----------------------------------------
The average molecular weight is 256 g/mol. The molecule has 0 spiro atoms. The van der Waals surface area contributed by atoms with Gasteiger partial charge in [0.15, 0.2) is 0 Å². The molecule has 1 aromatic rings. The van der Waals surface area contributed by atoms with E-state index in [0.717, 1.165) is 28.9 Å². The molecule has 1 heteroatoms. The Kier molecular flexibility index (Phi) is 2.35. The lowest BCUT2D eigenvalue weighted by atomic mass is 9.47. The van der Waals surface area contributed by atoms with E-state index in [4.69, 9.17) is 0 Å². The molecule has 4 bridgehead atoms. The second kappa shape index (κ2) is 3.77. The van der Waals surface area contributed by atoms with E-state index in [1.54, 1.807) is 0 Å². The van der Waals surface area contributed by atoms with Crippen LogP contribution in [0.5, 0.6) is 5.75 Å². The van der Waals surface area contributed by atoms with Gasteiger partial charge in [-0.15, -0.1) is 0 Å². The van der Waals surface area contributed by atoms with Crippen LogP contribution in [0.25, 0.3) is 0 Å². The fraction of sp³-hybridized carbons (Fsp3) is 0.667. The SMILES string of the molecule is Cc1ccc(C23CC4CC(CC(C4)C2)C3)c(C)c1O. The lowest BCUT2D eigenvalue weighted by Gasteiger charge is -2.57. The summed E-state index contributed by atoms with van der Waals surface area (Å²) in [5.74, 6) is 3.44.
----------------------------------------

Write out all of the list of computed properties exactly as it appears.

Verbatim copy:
The average molecular weight is 256 g/mol. The molecule has 0 spiro atoms. The van der Waals surface area contributed by atoms with Gasteiger partial charge in [0.15, 0.2) is 0 Å². The molecule has 1 aromatic rings. The van der Waals surface area contributed by atoms with E-state index in [0.717, 1.165) is 28.9 Å². The molecule has 1 heteroatoms. The Kier molecular flexibility index (Phi) is 2.35. The lowest BCUT2D eigenvalue weighted by atomic mass is 9.47. The van der Waals surface area contributed by atoms with E-state index in [4.69, 9.17) is 0 Å². The molecule has 4 bridgehead atoms. The second kappa shape index (κ2) is 3.77. The van der Waals surface area contributed by atoms with E-state index in [1.54, 1.807) is 0 Å². The van der Waals surface area contributed by atoms with Crippen LogP contribution in [0.5, 0.6) is 5.75 Å². The van der Waals surface area contributed by atoms with Gasteiger partial charge in [-0.15, -0.1) is 0 Å². The van der Waals surface area contributed by atoms with Crippen LogP contribution in [0.25, 0.3) is 0 Å². The fraction of sp³-hybridized carbons (Fsp3) is 0.667. The SMILES string of the molecule is Cc1ccc(C23CC4CC(CC(C4)C2)C3)c(C)c1O. The lowest BCUT2D eigenvalue weighted by Gasteiger charge is -2.57. The summed E-state index contributed by atoms with van der Waals surface area (Å²) in [5.74, 6) is 3.44.